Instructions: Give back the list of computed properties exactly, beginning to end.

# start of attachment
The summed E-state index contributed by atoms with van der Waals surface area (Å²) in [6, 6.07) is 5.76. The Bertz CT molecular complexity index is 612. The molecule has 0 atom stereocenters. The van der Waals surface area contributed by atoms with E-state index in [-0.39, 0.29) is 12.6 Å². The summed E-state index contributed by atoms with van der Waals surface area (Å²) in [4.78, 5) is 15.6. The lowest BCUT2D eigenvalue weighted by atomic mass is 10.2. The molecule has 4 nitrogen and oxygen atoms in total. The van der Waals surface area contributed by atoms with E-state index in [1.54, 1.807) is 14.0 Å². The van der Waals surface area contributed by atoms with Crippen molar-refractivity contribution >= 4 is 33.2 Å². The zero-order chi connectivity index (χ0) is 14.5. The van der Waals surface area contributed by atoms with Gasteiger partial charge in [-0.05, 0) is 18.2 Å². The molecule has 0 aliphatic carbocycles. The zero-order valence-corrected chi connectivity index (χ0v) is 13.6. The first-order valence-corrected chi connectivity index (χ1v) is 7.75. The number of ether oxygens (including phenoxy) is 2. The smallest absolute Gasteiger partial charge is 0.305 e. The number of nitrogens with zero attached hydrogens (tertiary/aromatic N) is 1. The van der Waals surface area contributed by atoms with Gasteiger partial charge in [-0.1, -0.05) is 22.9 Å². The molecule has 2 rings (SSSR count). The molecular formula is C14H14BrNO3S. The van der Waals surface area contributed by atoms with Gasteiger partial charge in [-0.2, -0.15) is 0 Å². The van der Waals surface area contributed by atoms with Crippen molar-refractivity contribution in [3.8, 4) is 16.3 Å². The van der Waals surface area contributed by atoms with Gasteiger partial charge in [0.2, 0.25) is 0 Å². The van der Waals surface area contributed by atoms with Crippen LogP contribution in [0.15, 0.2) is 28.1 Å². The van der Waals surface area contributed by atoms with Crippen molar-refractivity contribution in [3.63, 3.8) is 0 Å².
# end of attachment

The summed E-state index contributed by atoms with van der Waals surface area (Å²) in [6, 6.07) is 5.76. The Bertz CT molecular complexity index is 612. The molecule has 0 atom stereocenters. The van der Waals surface area contributed by atoms with E-state index in [-0.39, 0.29) is 12.6 Å². The summed E-state index contributed by atoms with van der Waals surface area (Å²) in [4.78, 5) is 15.6. The lowest BCUT2D eigenvalue weighted by atomic mass is 10.2. The molecule has 4 nitrogen and oxygen atoms in total. The van der Waals surface area contributed by atoms with E-state index in [1.54, 1.807) is 14.0 Å². The van der Waals surface area contributed by atoms with Crippen molar-refractivity contribution >= 4 is 33.2 Å². The zero-order chi connectivity index (χ0) is 14.5. The van der Waals surface area contributed by atoms with Gasteiger partial charge in [-0.05, 0) is 18.2 Å². The molecule has 0 aliphatic carbocycles. The zero-order valence-corrected chi connectivity index (χ0v) is 13.6. The first-order valence-corrected chi connectivity index (χ1v) is 7.75. The number of ether oxygens (including phenoxy) is 2. The smallest absolute Gasteiger partial charge is 0.305 e. The number of nitrogens with zero attached hydrogens (tertiary/aromatic N) is 1. The van der Waals surface area contributed by atoms with Gasteiger partial charge in [-0.1, -0.05) is 22.9 Å². The molecule has 2 rings (SSSR count). The molecular formula is C14H14BrNO3S. The van der Waals surface area contributed by atoms with Gasteiger partial charge in [-0.2, -0.15) is 0 Å². The van der Waals surface area contributed by atoms with Crippen molar-refractivity contribution in [3.8, 4) is 16.3 Å². The van der Waals surface area contributed by atoms with Gasteiger partial charge in [0.2, 0.25) is 0 Å². The van der Waals surface area contributed by atoms with Crippen LogP contribution in [0.15, 0.2) is 28.1 Å². The van der Waals surface area contributed by atoms with Crippen molar-refractivity contribution in [3.63, 3.8) is 0 Å².